Posts Tagged ‘Car’

A brilliant portmanteau picture from Argentine director Damián Szifron (exec produced by Almodovar), Wild Tales is consistently thrilling, hilarious and horrifying throughout its numerous unrelated (but thematically linked) sections that make up the complete film. Built out of short stories that would traditionally provoke shock, the film finds a dark humour in numerous outrageous circumstances, to crowd-pleasing and simultaneously disturbing effect.

Wild Tales is at its finest when playing to the most relatable, cathartic circumstances. In one early section two drivers on a remote, mountainous road, square off against one another; one is a suited city-slicker (Diego – played by Leonardo Sbaraglia) in an expensive car, the other a rural tough guy (Mario – played by Walter Donado) in a beaten up old banger. After an exchange of insults, the city dweller experiences a flat tire. Unsurprisingly, he is dealt less than charitable gestures from his partner in road rage.

In perhaps the most frustrating, and simultaneously liberating sequence, a demolition expert called Simón Fischer (Ricardo Darin) finds himself dealing with local government bureaucracy as he attempts to make his way home to his daughter’s birthday party. After a series of run-ins with the law, his specialist training begins to seem useful in ways that do not line up with the imposed social order of which he is an unwilling participant.

The film’s most gloriously outrageous sequence, however, is a more personal affair. Taking place at the wedding of a particularly sickly pair of people, the wedding party is treated to a display from the most excessive, attention seeking kind, when the wife suddenly discovers news of her new husband’s infidelity. The scene is staged extravagantly, with an enormous ballroom, loud music, strobing lights and hundreds of guests and locations throughout the rest of entire venue (including the roof) for the staging of various memorable, sordid moments.

The film’s weaker segments suffer only slightly from excess dialogue – for example, an amusing, but somewhat lengthy legal scenario, in which a wealthy businessman attempts to convince his employee to take the fall for his son’s hit and run accident – and yet on the whole, Wild Tales is a hugely successful tragi-comedy.

As the anthology format goes too, this is also a rare triumph, due to the dramatic promise and satisfying closure of each section. With moments of sheer horror in spite of the laughs Wild Tales is certainly not a film for the faint-of-heart, but for those with the stomach for it, it’s a wild ride indeed.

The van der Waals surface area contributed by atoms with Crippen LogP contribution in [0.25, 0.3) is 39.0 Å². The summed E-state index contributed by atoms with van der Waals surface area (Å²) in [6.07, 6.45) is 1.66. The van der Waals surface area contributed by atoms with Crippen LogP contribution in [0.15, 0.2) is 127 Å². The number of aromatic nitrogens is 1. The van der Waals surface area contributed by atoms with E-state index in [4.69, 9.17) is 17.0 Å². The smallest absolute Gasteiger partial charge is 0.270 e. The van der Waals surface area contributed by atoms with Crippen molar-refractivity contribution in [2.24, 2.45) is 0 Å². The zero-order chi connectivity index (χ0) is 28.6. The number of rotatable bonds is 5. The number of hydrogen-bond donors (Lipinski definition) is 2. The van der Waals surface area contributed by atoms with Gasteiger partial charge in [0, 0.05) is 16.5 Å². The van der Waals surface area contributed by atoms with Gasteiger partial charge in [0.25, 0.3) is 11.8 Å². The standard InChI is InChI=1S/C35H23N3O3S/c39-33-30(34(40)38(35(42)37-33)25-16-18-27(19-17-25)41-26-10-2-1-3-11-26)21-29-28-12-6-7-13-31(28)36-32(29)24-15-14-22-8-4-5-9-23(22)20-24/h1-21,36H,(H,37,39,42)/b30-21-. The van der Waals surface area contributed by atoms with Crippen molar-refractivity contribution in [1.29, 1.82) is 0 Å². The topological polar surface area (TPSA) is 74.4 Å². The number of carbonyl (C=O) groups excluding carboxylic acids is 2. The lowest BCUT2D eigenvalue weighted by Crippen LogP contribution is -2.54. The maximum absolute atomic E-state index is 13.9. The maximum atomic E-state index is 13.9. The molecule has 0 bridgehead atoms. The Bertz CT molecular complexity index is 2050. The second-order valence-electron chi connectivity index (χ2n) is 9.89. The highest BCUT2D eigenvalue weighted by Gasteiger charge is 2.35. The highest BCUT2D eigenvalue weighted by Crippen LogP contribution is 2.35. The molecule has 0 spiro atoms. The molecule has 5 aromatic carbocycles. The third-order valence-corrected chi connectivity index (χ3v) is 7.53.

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Locke, the new in-car thriller written and directed by Steven Knight, comes from a conversation he had with one of his producers about the difficulty of filming in moving cars. Weirdly, this film seems to confirm these limitations rather than challenge them, despite ensuing technological advancements.

Locke follows an ordinary and perceivably honourable man take a turn for the worst when he decides to drive to London, rather than home from his construction job, having received a call that his illegitimate child is to be born that night. Thus, the film is made up of an almost real-time drive where Ivan Locke (Tom Hardy) attempts to salvage his job, wife and soon to be born child over hands-free conversations (with the spectre of his dead father in his back seat.)

While it can often be refreshing to see films take place in a single location (sometimes applying extra pressure on an airtight narrative), unfortunately Locke leaves a lot to be desired in the script department. The dialogue can be clunky and unsubtle metaphors hit the audience over the head repeatedly. Hardy makes the best of it however, performing a normally mild-mannered man, with a thick, booming Welsh accent, who sees his life unravel over the course of a car journey.

Equally though, not all of these segments are poorly written. Despite the heavy-handed metaphors, Ivan’s somewhat sociopathic attempts to soothe and control his increasingly estranged wife Katrina (Ruth Wilson) are engaging. Similarly, Ivan’s attempts to guide an increasingly inebriated Donal (Andrew Scott) to do the construction work he’s left behind are highly amusing and a nice respite from otherwise rather upsetting plot points.

However when it comes to the real crux of the matter, Locke falls short of really making any kind of emotional impact. While it’s certainly believable that he doesn’t love the impregnated Bethan (Olivia Coleman), given they only met for a short time, it is not enough to attribute his problems on a meekly written, traumatic relationship with his deceased father. These scenes are a clear weakness of the film, and troublingly, are actually supposed to explain the film’s narrative. While there are believable elements to Locke’s breakdown and this is due to Hardy’s excellent delivery, there is no authentic depth to why any of this is happening.

As a result, the film’s climax lacks punch and feels rushed. It’s a shame, as limiting the drama to behind the wheel is an intriguing concept. Equally, it seems a missed opportunity not to take more advantage of the film’s location outside of the car. A more adventurous exploration into the repetitive visual motifs of the motorway could have been intense and rewarding, but instead it merely dresses the stage.

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